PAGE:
Today I’m sharing chapter two of my work in progress, Mile Marker 139:
You can read chapter one here: Chapter One
Chapter Two: Sarah Wilcox
“Four years and all that money, and this is what you’re doing with it?” Mrs. Wilcox asks for what feels like the hundredth time that week as Sarah readies for work.
“Sorry, Mom! Jeez, shove it down my throat, why don’t you?” Sarah grabs her to-go cup with her freshly brewed coffee in it, tosses on her coat, and moves toward the door.
“You’re not even going to have some breakfast?”
“You know all I need is coffee.” Sarah smirks.
“Hmph. That explains a lot.”
“Hey, it’s a job, isn’t it? Beats sitting around here tomorrow all day listening to Uncle Bob and Dad argue over politics. The election was a freaking year ago. Get over it already.”
“I still hate how every store is practically open on holidays nowadays,” Mrs. Wilcox grumbles.
“Oh, Mom.” Sarah sighs, taking pity on her mother, and kisses her cheek. “Maybe Brewing Up Some Happiness is overpriced to you. Maybe it’s got corporate America written all over it, but it’s paycheck. And I like their coffee. Lots of people like their coffee. It’s job stability while I try to figure out my future.”
Mrs. Wilcox half-smiles. “Get going, then, daughter. Will you be home in time for dinner?”
“I don’t know. First day on the job and all. I’m supposed to get off at 5:00, but we’ll see. It’s gonna be crazy today. Lots of travelers. Anyway, gotta go. Can’t be late!”
Sarah climbs into her Ford Focus and zooms through suburbia, ready to leave her vanilla, cookie-cutter neighborhood. Four years at Yale to pursue a bachelor’s degree in fashion design hadn’t exactly been what her parents had planned for their only daughter. The school wasn’t the problem. The degree was. For Sarah to attend her parents’ Alma Mater was an honor to the family and a testimony to their daughter’s success and hard work. Now, what her mother deemed a “useless degree” hangs framed in Sarah’s room. She has been back with her parents since May, hoping for a career to emerge. She’s tried submitting her resume for any job she thought might open the door to opportunity for her, but every door closed with signs that read “more experience needed,” “not the right fit,” “too young,” “need more education,” and “not looking for anyone at this time.”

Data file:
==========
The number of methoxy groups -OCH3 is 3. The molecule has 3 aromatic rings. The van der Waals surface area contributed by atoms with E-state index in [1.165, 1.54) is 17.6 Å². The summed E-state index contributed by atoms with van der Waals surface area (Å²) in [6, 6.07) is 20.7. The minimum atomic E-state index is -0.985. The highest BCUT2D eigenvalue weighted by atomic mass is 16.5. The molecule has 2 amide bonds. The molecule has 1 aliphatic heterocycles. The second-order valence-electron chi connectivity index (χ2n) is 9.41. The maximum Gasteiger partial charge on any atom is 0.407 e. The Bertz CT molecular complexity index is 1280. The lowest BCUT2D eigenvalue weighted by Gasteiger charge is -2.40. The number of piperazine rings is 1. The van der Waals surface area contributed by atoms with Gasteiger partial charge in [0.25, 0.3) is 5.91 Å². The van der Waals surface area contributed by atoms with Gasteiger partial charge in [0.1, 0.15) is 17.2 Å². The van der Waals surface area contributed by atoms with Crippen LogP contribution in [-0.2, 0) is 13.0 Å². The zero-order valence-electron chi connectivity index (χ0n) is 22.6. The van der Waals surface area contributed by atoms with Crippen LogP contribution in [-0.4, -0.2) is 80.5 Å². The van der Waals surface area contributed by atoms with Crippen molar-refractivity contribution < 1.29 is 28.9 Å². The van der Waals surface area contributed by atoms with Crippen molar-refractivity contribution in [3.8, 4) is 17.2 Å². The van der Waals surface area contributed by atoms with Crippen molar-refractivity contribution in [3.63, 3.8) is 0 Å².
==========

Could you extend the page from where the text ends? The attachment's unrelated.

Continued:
So, it is to the new coffee shop at the nearby rest area that Sarah drives today. When she arrives, the lot is full. Employees are supposed to park as far away from the building as possible, giving access to the customers — at least that’s what her soon-to-be-boss told her during the interview last week. Sarah checks herself over in the rearview mirror. Makeup isn’t too heavy on her olive skin. Her dark hair and eyes are the beauty of her mother’s Italian side, but she’s got her father’s straight-toothed smile. Sarah’s a pretty girl. She would’ve done well in the fashion industry if only there weren’t a thousand other pretty girls just like her.
She flashes that brilliant smile at her reflection. “Here we go.” She exits the car.
If Sarah thinks her bubbly personality will rub off on her coworkers, she finds herself gravely mistaken as she spends the next five days training. That’s Thanksgiving break for many, but it’s no break for her. She’s deep in foaming milk and espresso for hours each day. She’s just trying to keep her head up enough to prevent drowning in coffee and the cynicism that’s caffeinated by too much of the on-the-go lifestyle of customers. She smiles at them, is the perfect picture of kindness, and works hard. But all they want is their coffee. To them, Sarah is just another faceless, nameless worker behind the counter, the clear separation between them. She serves a function and nothing else. Five days in, Sarah is exhausted in every sense of the word.
She started late in the day that Sunday. It’s now eleven at night, and business is finally slow. The janitor pushes his mop and bucket into the dining area and begins to work.
“What are you doing here tonight, Mike?” asks Janice, middle-aged mom who’s been working alongside Sarah every day.
The janitor looks up and smiles. “Ah, you know how it is this time of year, Janice. No day off, even for us veterans.”
“So, did you wind up seeing your son for Thanksgiving?”
“Nah.” Mike frowns. “Needed my sleep. Ain’t driving all the way to Detroit for that.”
Sarah thinks she gets why Mike doesn’t care for the holiday. “I didn’t wanna spend the time with my messed up family either.”